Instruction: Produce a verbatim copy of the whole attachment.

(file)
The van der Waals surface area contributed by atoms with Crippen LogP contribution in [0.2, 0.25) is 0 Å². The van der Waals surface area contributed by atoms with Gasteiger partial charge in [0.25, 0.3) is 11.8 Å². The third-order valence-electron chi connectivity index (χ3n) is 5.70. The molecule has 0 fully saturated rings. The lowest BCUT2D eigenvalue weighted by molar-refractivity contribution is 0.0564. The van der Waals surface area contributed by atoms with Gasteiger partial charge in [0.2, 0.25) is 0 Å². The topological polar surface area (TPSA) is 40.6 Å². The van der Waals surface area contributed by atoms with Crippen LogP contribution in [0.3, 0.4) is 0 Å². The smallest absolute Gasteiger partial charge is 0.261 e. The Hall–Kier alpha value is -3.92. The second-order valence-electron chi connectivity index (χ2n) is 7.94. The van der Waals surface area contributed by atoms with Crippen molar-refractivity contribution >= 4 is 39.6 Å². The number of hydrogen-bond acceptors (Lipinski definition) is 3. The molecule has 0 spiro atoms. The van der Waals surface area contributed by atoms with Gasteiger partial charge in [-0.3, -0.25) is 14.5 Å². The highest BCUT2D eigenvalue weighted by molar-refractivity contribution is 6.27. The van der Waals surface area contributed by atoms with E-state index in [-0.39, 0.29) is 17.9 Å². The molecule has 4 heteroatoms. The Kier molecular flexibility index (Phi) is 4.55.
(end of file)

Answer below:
The van der Waals surface area contributed by atoms with Crippen LogP contribution in [0.2, 0.25) is 0 Å². The van der Waals surface area contributed by atoms with Gasteiger partial charge in [0.25, 0.3) is 11.8 Å². The third-order valence-electron chi connectivity index (χ3n) is 5.70. The molecule has 0 fully saturated rings. The lowest BCUT2D eigenvalue weighted by molar-refractivity contribution is 0.0564. The van der Waals surface area contributed by atoms with Gasteiger partial charge in [0.2, 0.25) is 0 Å². The topological polar surface area (TPSA) is 40.6 Å². The van der Waals surface area contributed by atoms with Crippen LogP contribution in [0.3, 0.4) is 0 Å². The smallest absolute Gasteiger partial charge is 0.261 e. The Hall–Kier alpha value is -3.92. The second-order valence-electron chi connectivity index (χ2n) is 7.94. The van der Waals surface area contributed by atoms with Crippen molar-refractivity contribution >= 4 is 39.6 Å². The number of hydrogen-bond acceptors (Lipinski definition) is 3. The molecule has 0 spiro atoms. The van der Waals surface area contributed by atoms with Gasteiger partial charge in [-0.3, -0.25) is 14.5 Å². The highest BCUT2D eigenvalue weighted by molar-refractivity contribution is 6.27. The van der Waals surface area contributed by atoms with E-state index in [-0.39, 0.29) is 17.9 Å². The molecule has 4 heteroatoms. The Kier molecular flexibility index (Phi) is 4.55.